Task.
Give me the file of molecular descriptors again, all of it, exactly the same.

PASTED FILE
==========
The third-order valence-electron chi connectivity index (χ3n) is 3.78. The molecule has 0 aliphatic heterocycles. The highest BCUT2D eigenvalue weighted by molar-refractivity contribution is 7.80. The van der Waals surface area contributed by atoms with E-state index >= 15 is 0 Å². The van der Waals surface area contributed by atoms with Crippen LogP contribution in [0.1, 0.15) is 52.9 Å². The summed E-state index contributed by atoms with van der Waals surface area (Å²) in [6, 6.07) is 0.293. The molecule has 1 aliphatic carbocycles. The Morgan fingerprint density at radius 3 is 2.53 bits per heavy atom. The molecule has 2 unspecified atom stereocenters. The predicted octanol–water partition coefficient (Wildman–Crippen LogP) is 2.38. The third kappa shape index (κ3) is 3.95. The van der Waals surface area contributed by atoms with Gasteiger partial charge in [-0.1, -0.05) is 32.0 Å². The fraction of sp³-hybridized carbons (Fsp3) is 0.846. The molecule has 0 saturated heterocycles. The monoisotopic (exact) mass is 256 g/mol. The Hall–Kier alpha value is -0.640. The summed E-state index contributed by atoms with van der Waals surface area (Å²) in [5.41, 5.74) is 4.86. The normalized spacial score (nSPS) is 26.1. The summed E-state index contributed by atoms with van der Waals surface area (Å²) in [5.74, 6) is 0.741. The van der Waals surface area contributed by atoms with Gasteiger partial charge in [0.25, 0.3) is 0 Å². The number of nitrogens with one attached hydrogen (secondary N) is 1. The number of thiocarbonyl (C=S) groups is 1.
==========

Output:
The third-order valence-electron chi connectivity index (χ3n) is 3.78. The molecule has 0 aliphatic heterocycles. The highest BCUT2D eigenvalue weighted by molar-refractivity contribution is 7.80. The van der Waals surface area contributed by atoms with E-state index >= 15 is 0 Å². The van der Waals surface area contributed by atoms with Crippen LogP contribution in [0.1, 0.15) is 52.9 Å². The summed E-state index contributed by atoms with van der Waals surface area (Å²) in [6, 6.07) is 0.293. The molecule has 1 aliphatic carbocycles. The Morgan fingerprint density at radius 3 is 2.53 bits per heavy atom. The molecule has 2 unspecified atom stereocenters. The predicted octanol–water partition coefficient (Wildman–Crippen LogP) is 2.38. The third kappa shape index (κ3) is 3.95. The van der Waals surface area contributed by atoms with Gasteiger partial charge in [-0.1, -0.05) is 32.0 Å². The fraction of sp³-hybridized carbons (Fsp3) is 0.846. The molecule has 0 saturated heterocycles. The monoisotopic (exact) mass is 256 g/mol. The Hall–Kier alpha value is -0.640. The summed E-state index contributed by atoms with van der Waals surface area (Å²) in [5.41, 5.74) is 4.86. The normalized spacial score (nSPS) is 26.1. The summed E-state index contributed by atoms with van der Waals surface area (Å²) in [5.74, 6) is 0.741. The van der Waals surface area contributed by atoms with Gasteiger partial charge in [0.25, 0.3) is 0 Å². The number of nitrogens with one attached hydrogen (secondary N) is 1. The number of thiocarbonyl (C=S) groups is 1.